Arguably, only a stage actor of Angela Lansbury’s stature and drawing power could get a Broadway producer to stage a revival of an old, forgotten chestnut like The Chalk Garden.
A new production of the Enid Bagnold play will bring Lansbury back to Broadway during 2017-2018 season. Scott Rudin will produce.
Once upon a time, The Chalk Garden was one of those titles about which everyone in the theatre knew. Critic Kenneth Tynan hailed it as “the finest artificial comedy to have flowed from an English (as opposed to an Irish) pen since the death of Congreve."
The mystical comedy is set in Sussex, England, and centers on wealthy and eccentric Mrs. St. Maugham, who is raising her spoiled teen-aged granddaughter with the help of an ex-convict butler. A mysterious new governess, Miss Madrigal, shakes things up as she coaxes flowers in a sterile garden to grow, and urges the granddaughter to bloom, too. This production will mark its first Broadway revival.
It opened on Broadway in 1955 with a bang-up cast of then and future stars, including Gladys Cooper, Siobhan McKenna, Marian Seldes, Betsy van Fursterberg and Fritz Weaver. It ran for half a year and received five Tony nominations, including Best Play. It was the biggest theatre success for writer-socialite Bagnold, who was best known for the novel National Velvet.
Lansbury, 90, has long wished to star in the play, she told Playbill.com in an exclusive interview. (Very likely, she saw the original production.) Casting for the other roles has not yet begun. “We need some really hot actors for it,” she said. She’ll likely get them.
Lin-Manuel Miranda has filled the title role in his own musical Hamilton since its very start back in January 2015. But it looks like he’s ready to finally say goodbye to the part, and just be a composer for a while.
The actor has set July 9 as his final performance, according to a report in The Hollywood Reporter.
The magazine cites unnamed “confidants” as sources for the report, and quoted a statement from the producers saying they had “no comment.” (Miranda's personal representative told Playbill, ”There is nothing to confirm at this time.”)
Contracts for the entire original cast reportedly run out on the same date. The Reporter also indicated that other original cast members will leave, as well, unless they get raises in their new contracts.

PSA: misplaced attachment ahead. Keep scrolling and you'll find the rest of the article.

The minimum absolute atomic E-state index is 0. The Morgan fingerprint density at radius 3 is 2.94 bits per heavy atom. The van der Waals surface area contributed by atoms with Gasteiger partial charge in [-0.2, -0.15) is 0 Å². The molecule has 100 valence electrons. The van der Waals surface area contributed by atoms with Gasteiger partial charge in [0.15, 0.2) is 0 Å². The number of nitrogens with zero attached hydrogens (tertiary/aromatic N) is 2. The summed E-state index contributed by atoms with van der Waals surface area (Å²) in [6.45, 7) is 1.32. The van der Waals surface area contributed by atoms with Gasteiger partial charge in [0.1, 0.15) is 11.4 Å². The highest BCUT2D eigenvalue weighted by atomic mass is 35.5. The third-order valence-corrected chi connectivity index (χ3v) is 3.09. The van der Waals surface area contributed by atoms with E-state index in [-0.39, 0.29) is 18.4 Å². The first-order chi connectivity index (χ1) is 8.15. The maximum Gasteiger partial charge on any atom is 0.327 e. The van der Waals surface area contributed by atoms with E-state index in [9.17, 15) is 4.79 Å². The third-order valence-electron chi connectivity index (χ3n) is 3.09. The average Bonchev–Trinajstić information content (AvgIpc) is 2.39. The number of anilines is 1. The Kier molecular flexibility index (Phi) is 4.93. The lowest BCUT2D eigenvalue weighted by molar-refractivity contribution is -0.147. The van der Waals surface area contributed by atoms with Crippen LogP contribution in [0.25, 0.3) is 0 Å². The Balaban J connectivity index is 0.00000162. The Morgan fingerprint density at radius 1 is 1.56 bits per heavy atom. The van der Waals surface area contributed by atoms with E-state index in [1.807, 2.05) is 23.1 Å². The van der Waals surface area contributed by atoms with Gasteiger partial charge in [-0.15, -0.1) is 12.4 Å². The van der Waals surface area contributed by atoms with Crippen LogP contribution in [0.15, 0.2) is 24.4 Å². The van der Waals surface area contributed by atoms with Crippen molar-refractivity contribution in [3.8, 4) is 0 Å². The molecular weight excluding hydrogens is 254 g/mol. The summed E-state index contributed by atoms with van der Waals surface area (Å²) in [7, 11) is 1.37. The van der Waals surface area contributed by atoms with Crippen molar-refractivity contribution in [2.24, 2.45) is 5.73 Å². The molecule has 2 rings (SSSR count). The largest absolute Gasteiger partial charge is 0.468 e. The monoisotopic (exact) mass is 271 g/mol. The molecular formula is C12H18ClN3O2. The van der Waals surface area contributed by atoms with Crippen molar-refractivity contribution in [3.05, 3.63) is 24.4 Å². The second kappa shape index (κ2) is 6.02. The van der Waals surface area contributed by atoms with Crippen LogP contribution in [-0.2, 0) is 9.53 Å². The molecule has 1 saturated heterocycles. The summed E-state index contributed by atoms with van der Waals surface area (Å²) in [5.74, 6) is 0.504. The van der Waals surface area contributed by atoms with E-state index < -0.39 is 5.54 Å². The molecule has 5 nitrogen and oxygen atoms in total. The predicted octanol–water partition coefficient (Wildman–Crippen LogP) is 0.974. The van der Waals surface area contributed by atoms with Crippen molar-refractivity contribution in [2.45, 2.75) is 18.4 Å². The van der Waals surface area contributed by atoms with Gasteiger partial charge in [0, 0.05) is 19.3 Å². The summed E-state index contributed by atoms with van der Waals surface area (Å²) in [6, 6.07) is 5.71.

Miranda and Hamilton chalked up another theatre first this week when Miranda’s picture graces this week's cover of Rolling Stone, a magazine hardly known for its coverage of the theatre.
Miranda has plenty to keep him busy. He has been writing music for the animated Disney musical film Moana, which opens this fall. And it was recently announced that he will co-star with Emily Blunt in another Disney project, a sequel to Mary Poppins called Mary Poppins Returns.
It was also reported that The Weinstein Co. has decided to move ahead with a long-delayed film adaptation of Miranda's Tony-winning musical In the Heights.
The Center Theatre Group announced the company’s 2016-2017 season would feature the world premiere of Vicuña by Baitz. It will be directed by Robert Egan.
The play, according to press notes, “delves beneath the overstitching, through the weave and into the true power of the power suit. A suit may or may not make the man but it definitely reveals him—offering the world a glimpse of his taste, judgement and intelligence. Influenced by the evolving political landscape, Baitz’s new play focuses on a brash candidate on the rise and the world-renowned tailor who just might have the final piece needed to clinch the election.”
Brash candidate? Well, the current election surely has one or two of those. But well-dressed? Not so much. Trump doesn't even bother to button his suit jacket.
The show is set to begin October 23, just a couple weeks before Election Day.
If you’ve been wondering how the meagerly attended Broadway musical Bright Star is still playing at the Cort, you only need look at its authors.
Co-creators Steve Martin and Edie Brickell—as well as Brickell's husband, Paul Simon—are not people without money. And they have poured more than $1 million of it into the new musical, according to the New York Post.
The trio want to keep the show open at least until the June 12 Tony Awards, where they hope a performance on the broadcast will help boost sales at the box office.
In addition to financial help, actor-musician Martin has also been making surprise appearances at the Cort Theatre, where he has joined the onstage band.
London's National Theatre announced this week that its upcoming productions in the summer and fall will include a new production of Peter Shaffer's Amadeus, and the world premiere of David Hare's The Red Barn.
Amadeus received its world premiere at the National in 1979. It will return beginning performances October 19. Michael Longhurst directs a cast that will be led by Lucian Msamati as Salieri.
The Red Barn, a new play by David Hare, based on Georges Simenon's novel, La Main, will begin performances in the Lyttelton Theatre October 6.